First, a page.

Day 6 of #CU10DoT: Retweeting

Retweeting

You’ve sent a few tweets over the last week – hopefully you’ve found plenty in your everyday routine as an academic which would be of interest to others, whether they are your Coventry colleagues, peers in your field, other professions within or beyond Higher Education such as policy, journalism or publishing, or to the general public.

But it really would be hard work to generate all the material yourself to feed your followers with regular, interesting tweets! Fortunately, you don’t have to – you can retweet the tweets of others. It’s sort of like forwarding an email, but to everyone who’s following you. They see the content of the original tweet, who it came from originally, and perhaps also a contextualising comment from you. By doing this, you’re performing a valuable service:

  • to your followers, by sifting the stream of information available to them, filtering out what’s potentially interesting to them, and also by making them aware of potential new contacts they can add to their network. They may already follow the person you’ve retweeted, in which case you’re bringing their attention to something they may have missed the first time. They may not yet follow the original tweeter, in which case, you’ve made available to them information they may not have had access to, and given them a new contact to follow.
  • to the people you follow, by amplifying their message and spreading it outside their network (and also possibly putting them in touch with new contacts)
  • and of course, you’re displaying to others that you’re well connected to interesting and important people, and that you are a discerning judge of what information is interesting and significant!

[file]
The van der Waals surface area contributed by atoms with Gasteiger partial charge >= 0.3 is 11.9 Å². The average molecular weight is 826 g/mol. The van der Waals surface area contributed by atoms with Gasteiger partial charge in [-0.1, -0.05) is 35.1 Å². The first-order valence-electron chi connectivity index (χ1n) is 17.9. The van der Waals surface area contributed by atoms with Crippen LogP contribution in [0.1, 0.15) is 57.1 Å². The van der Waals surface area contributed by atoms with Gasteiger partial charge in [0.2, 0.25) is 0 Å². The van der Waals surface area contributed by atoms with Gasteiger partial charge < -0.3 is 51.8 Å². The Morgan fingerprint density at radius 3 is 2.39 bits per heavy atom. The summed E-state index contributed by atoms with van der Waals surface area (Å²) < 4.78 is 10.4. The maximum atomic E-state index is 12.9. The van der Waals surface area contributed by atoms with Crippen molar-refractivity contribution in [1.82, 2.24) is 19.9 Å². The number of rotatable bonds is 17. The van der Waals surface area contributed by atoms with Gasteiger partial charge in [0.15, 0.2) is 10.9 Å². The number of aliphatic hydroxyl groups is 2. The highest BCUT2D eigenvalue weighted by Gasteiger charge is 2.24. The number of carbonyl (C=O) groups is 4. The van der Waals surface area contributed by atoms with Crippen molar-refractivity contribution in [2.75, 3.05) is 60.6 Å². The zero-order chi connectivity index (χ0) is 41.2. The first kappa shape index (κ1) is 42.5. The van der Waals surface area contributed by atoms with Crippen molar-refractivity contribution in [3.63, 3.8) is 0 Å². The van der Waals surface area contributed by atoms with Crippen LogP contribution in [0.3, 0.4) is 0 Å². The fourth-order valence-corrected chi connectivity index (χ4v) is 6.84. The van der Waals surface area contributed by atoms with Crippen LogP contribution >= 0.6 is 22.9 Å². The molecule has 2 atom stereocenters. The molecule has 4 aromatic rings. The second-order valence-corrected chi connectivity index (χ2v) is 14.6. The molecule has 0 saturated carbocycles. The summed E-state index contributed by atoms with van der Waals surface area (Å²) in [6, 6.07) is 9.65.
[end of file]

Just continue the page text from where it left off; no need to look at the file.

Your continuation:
I’ve been retweeting items I hoped might be of interest to you and my other followers on @HJSears over the last week. To retweet a message, you simply click on the ‘retweet’ button and which appears below each tweet when you hover over it.

The message will then appear in your followers’ twitter streams as if it appeared from the original sender, even though they may not follow them (although they might!). The tweet that they see will be marked with ‘retweeted by @yourname’ in small lettering, so if they look, they can tell that it was you who retweeted it.

However, as with sending @messages using ‘reply’, if you simply use Twitter’s ‘retweet’ button, you’re missing out on retweeting in the most effective way using Quoting.

Quoting

All you do is click “Retweet” as you normally would but now there is a box with “Add a comment…” that appears before the final “Retweet” button – click to send it live. On iOS you simply select “Quote Tweet” and add your comment from there. The end result is your comment above the original tweet, including the original photo if it had one.

Activity

So have a look at your twitter stream and see if you can find tweets you think your followers might be interested in – funding opportunities, calls for papers, an item of news, a new blog post or publication someone’s tweeted about, a comment you agree with…and start retweeting! Use the #CU10DoT hashtag if you think it will be of interest to this community.

Heather (@HJSears)

Further Reading

Twitter: Retweeting another Tweet

 

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